This article is part of the series collected by the Socialist Party, the CWI in Ireland, on aspects of Labour History.
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1919 Revolution in Germany
Mick Barry, Militant Irish Monthly
, Feb. 1989, No. 169
"Then came stirring news. Mutiny in the Kaiser's fleet. I saw women who laughed and wept because they had their men in the fleet. From windows and doors in the front of the food stores sounded the anxious voices: 'The fleet must not sail!' 'It's murder!' 'Finish the war!' "(Jan Valtin, Out of the Night
This was Germany in November 1918. The mutiny that the women celebrated was the beginning of a social revolution which would succeed in ending the war and overthrowing the Kaiser. It would also see the workers take power in virtually every city in Germany.
The mutiny began when rumours swept the ports that the German navy was to be sent on a 'death ride' - a hopeless battle with the British to save Germany's honour when the war was already clearly lost.
The Germany workers had already made known their opposition to the war. The patriotic fervour of August 1914 at the beginning of the 'six weeks march to Paris' had long since given way to revulsion. Spurred on by Russia's February Revolution Germany metalworkers struck against food rationing in 1917 and spurred on by the Bolshevik Revolution a German general strike for peace had rocked the country in January 1918 bringing out 500,000 workers in Berlin alone.
But now came the most serious blow. The naval mutiny at Kiel described by Valtin resulted in 40,000 sailors and dockers taking over the town and setting up a workers' and soldiers' council along the lines of the Russian soviets.
Within five days of the establishment of the Kiel council, sailors' soldiers' and workers' councils ruled Bremen, Lubeck, Dresden, Liepzig, Chemnitz, Magdeburg, Brunswick, Frankfurt, Cologne, Stuttgart, Nuremberg and Munich.
In Russia itself the news had an electrifying effect. The Bolshevik leader Karl Radek described the scene: "Tens of thousands of workers burst into wild cheering. Never had I seen anything like it. Until late evening workers and Red Army soldiers were filing past. The world revolution had come. The mass of the people heard its iron tramp. Our isolation was over."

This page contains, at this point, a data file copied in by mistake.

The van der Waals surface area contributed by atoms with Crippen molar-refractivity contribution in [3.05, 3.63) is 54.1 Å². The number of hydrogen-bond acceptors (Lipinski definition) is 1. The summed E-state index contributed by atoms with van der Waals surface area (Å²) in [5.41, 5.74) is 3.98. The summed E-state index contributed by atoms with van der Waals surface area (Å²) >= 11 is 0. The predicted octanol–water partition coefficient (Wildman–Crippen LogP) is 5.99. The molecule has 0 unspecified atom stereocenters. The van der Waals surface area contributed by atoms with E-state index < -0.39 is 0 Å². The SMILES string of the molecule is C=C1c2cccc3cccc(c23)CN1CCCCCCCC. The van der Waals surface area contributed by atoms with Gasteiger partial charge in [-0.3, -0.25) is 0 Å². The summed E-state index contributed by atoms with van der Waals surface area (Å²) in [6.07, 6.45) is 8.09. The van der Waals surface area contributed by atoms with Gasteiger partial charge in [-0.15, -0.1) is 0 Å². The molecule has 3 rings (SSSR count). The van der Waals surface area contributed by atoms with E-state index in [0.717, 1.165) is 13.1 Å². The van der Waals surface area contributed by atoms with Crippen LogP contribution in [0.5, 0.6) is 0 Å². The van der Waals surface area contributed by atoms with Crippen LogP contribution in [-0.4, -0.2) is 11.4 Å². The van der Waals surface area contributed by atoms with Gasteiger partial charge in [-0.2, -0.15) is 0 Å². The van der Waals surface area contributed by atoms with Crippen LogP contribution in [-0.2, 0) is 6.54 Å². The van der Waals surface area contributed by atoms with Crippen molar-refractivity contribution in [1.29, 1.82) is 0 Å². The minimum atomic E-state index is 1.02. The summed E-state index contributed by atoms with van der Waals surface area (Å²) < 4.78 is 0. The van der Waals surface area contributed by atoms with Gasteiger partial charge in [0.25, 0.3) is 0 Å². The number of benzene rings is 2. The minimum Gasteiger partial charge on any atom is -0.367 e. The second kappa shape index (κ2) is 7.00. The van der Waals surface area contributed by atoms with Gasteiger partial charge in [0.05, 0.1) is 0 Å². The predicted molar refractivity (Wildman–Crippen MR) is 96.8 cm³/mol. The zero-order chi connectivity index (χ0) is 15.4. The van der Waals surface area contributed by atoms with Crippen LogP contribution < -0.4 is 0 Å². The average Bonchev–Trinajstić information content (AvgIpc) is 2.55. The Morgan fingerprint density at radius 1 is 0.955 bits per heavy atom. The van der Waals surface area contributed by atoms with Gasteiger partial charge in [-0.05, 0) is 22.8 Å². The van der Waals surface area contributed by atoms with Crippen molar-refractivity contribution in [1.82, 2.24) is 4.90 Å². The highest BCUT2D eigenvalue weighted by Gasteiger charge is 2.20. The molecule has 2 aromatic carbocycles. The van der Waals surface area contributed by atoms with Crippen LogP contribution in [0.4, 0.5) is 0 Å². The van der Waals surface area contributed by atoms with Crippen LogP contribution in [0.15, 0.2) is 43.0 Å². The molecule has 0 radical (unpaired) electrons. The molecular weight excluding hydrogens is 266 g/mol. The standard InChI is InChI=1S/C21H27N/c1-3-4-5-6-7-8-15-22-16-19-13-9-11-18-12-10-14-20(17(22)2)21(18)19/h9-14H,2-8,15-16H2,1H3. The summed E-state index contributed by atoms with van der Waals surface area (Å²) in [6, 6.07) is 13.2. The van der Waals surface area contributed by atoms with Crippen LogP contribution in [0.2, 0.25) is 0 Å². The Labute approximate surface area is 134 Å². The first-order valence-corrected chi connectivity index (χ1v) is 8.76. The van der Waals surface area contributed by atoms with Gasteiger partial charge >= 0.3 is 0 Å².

Meanwhile the Kaiser had fled Berlin. The Prime Minister, Prince Max, realising that the forces of the old order could not stop the revolution, decided to find out whether other forces could do so. In a private conversation with Ebert, the leader of the biggest workers' party in Germany (the Social Democrats), he asked: "If I should succeed in persuading the Kaiser (to abdicate) do I have you on my side in the struggle against the social revolution?" Ebert replied; "If the Kaiser does not abdicate, the social revolution is inevitable. I do not want it - in fact, I hate it like sin."
But the Kaiser did not have time to abdicate voluntarily. A massive workers' demonstration in Berlin the following day won over government troops and marched in the Reichstag (parliament). A leading Social Democrat, Scheidemann, went to the Reichstag canteen to a balcony where he attempted to pacify the crowd. Nothing he said had any effect, so he shouted, "Long live the German Republic!" A massive roar of applause shook the building.
Now that the autocracy had fallen the key question in Germany politics would be the kind of democracy installed - capitalist 'democracy' or workers' democracy. Scheidemann and Ebert knew the kind they wanted. Meanwhile, a few hundred yards from Scheidemann the revolutionary socialist Karl Liebknecht also was speaking from a balcony. Liebknecht too knew the kind of democracy he wanted. He asked that those who supported the world revolution would raise their hands. Thousands of hands rose up.